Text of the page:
Perhaps not the most complex of cases in this canon, this does great work in making John Bennet’s gangster an especially unpleasant and threatening presence before killing him, barricading his body in an unescapable room, and then returning to find that his corpse has clawed its way to the top of the stairs in an obvious escape attempt. This is a frank masterstroke in seeing only what you want to see, and that dead hand protruding from beneath the door is one of the single creepiest shots in my televisual life. Plus, this manages to find a way to dispose of someone who is threatening our leads with a gun without, y’know, burning them to death and then just carrying on like that’s an everyday occurrence.
‘Angel Hair’ (4.2; o.b. 8th March 2003)
Possibly sacrilege, but this might be my favourite impossibility of the lot. Not only is the mystery of how a woman is able to regrow a full head of hair in only a few hours — no, they’re not extensions, you’ll need to up your game a bit from there — just a brilliant idea, it’s also resolved in a way that feels perfectly of its time. Renwick is able to exploit several key early-2000s factors here, let’s say, and construct this in a way that is startlingly, staggeringly original. I would love to see someone come up with another solution for this kind of thing, mainly because I don’t believe it can be done; I think he hit his stride perfectly here, and had the perfect vehicle for seeing it through. Genius television, pure and simple.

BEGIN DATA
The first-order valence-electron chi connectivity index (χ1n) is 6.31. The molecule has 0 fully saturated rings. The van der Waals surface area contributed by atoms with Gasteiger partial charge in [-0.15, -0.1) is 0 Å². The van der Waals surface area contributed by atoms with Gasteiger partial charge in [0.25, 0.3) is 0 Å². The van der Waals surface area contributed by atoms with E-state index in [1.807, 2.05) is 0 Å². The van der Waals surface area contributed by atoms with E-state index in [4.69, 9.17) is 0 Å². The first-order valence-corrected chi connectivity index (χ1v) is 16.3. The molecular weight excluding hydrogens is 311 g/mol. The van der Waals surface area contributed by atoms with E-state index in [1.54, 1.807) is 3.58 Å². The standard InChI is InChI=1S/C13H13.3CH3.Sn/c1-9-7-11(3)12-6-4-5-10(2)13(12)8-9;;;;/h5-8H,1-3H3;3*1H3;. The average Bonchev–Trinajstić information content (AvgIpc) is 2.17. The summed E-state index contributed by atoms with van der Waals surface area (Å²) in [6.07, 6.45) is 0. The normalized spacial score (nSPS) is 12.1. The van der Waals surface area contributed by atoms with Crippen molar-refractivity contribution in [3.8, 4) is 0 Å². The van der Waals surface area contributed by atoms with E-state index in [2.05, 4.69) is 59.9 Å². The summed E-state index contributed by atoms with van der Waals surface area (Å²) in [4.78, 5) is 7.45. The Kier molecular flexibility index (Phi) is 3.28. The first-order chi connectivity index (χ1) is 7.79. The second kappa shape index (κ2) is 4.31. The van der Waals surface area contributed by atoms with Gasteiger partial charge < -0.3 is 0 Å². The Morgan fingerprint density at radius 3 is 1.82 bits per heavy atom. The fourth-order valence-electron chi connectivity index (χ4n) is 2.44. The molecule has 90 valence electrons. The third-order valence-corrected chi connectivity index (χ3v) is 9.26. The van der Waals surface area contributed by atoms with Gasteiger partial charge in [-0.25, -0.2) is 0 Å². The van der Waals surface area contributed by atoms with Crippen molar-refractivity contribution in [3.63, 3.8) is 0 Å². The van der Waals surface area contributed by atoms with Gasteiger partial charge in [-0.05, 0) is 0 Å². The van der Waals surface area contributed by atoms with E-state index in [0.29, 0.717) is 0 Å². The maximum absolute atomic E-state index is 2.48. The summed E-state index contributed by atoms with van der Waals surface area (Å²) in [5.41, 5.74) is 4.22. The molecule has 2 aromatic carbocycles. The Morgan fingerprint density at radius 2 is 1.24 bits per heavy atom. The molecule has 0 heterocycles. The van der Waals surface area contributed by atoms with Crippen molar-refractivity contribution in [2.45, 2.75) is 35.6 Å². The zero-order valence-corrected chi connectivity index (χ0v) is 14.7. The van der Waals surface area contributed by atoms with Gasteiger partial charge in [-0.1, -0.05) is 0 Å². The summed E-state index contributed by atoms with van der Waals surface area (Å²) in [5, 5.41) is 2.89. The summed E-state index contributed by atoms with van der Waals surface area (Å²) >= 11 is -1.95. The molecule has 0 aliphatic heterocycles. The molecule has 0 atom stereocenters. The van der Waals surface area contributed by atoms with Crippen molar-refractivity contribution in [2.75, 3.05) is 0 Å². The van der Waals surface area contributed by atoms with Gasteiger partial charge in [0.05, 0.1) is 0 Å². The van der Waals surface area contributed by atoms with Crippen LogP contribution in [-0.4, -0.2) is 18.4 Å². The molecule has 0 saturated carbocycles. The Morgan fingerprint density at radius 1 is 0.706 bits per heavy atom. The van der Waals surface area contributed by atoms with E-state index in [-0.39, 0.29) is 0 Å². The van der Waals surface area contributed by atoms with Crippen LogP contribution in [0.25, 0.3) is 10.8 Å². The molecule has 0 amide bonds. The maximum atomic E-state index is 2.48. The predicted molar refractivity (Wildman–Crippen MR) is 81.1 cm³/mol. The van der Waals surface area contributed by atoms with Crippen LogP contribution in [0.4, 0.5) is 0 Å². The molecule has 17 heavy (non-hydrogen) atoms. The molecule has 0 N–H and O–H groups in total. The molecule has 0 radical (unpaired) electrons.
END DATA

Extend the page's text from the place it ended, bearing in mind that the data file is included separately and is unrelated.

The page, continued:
‘The Seer of the Sands’ (4.4; o.b. 14th February 2004)
When the second half of series 4 finally aired nearly a year after the first, this was the episode that kicked it off and fully justified the wait. You don’t realise how crucial the setting is to this until the trick is explained: sure, there’s a fair amount of chance involved in those answers found buried in the sand before the questions had even been asked, but it uses the characters and their plight note-perfectly, and throws in extra mysteries — the smudge on the glass, the disappearing body, why a man would effectively storm off in an awful mood to his death after receiving long-awaited good news — without ever feeling crowded or unsatisfyingly contrived.
And the bit with the teacup! I’d forgotten about that!
In rewatching a few of these, I’ve come to appreciate just how damn good so many of the aspects of it still are — the comedy is mostly superbly judged, Caroline Quentin does The Sidekick to perfection, and there’s more intelligence in the misdirection here than you’ll find in most TV show proclaiming to do this even half as well — but, oh, check out the music! I missed it on my several previous viewings, but it’s used to such incredible effect throughout, and you don’t even notice the change from Julian Stewart Lindsay in series 1-3 to Rick Wentworth in series 4. Though Wentworth has far darker tones to deal with, he slips into the role perfectly; worth waiting nearly 20 years to appreciate this all over again — gentlemen, thank-you!
Oh, and you say that’s six episodes? Don’t think so; I’d go back and check if I were you…
Also, if you’ve not yet had a chance to read The Ten Teacups/The Peacock Feather Murders ahead of the forthcoming spoiler-filled discussion of it, consider this a week’s warning that it’ll probably be going up next Saturday. Probably. So you’ve got a week to look at it. Probably.